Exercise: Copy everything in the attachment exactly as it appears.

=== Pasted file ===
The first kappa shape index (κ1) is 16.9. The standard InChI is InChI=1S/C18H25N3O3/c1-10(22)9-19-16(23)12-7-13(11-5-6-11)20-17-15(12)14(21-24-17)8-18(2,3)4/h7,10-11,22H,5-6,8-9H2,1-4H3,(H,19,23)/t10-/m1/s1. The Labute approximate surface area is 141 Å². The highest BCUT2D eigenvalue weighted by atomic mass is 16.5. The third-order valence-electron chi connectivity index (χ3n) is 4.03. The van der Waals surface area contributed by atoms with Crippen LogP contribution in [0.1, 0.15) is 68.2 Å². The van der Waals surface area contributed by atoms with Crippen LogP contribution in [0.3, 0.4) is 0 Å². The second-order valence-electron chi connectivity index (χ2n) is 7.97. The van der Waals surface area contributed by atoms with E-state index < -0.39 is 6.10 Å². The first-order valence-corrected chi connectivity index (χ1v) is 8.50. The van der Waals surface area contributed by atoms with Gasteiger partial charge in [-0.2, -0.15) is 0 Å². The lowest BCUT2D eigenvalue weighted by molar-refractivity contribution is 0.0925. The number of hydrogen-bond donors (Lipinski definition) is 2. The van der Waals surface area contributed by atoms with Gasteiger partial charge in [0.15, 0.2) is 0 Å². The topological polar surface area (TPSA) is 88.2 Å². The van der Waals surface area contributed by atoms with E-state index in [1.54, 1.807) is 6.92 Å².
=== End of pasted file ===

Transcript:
The first kappa shape index (κ1) is 16.9. The standard InChI is InChI=1S/C18H25N3O3/c1-10(22)9-19-16(23)12-7-13(11-5-6-11)20-17-15(12)14(21-24-17)8-18(2,3)4/h7,10-11,22H,5-6,8-9H2,1-4H3,(H,19,23)/t10-/m1/s1. The Labute approximate surface area is 141 Å². The highest BCUT2D eigenvalue weighted by atomic mass is 16.5. The third-order valence-electron chi connectivity index (χ3n) is 4.03. The van der Waals surface area contributed by atoms with Crippen LogP contribution in [0.1, 0.15) is 68.2 Å². The van der Waals surface area contributed by atoms with Crippen LogP contribution in [0.3, 0.4) is 0 Å². The second-order valence-electron chi connectivity index (χ2n) is 7.97. The van der Waals surface area contributed by atoms with E-state index < -0.39 is 6.10 Å². The first-order valence-corrected chi connectivity index (χ1v) is 8.50. The van der Waals surface area contributed by atoms with Gasteiger partial charge in [-0.2, -0.15) is 0 Å². The lowest BCUT2D eigenvalue weighted by molar-refractivity contribution is 0.0925. The number of hydrogen-bond donors (Lipinski definition) is 2. The van der Waals surface area contributed by atoms with Gasteiger partial charge in [0.15, 0.2) is 0 Å². The topological polar surface area (TPSA) is 88.2 Å². The van der Waals surface area contributed by atoms with E-state index in [1.54, 1.807) is 6.92 Å².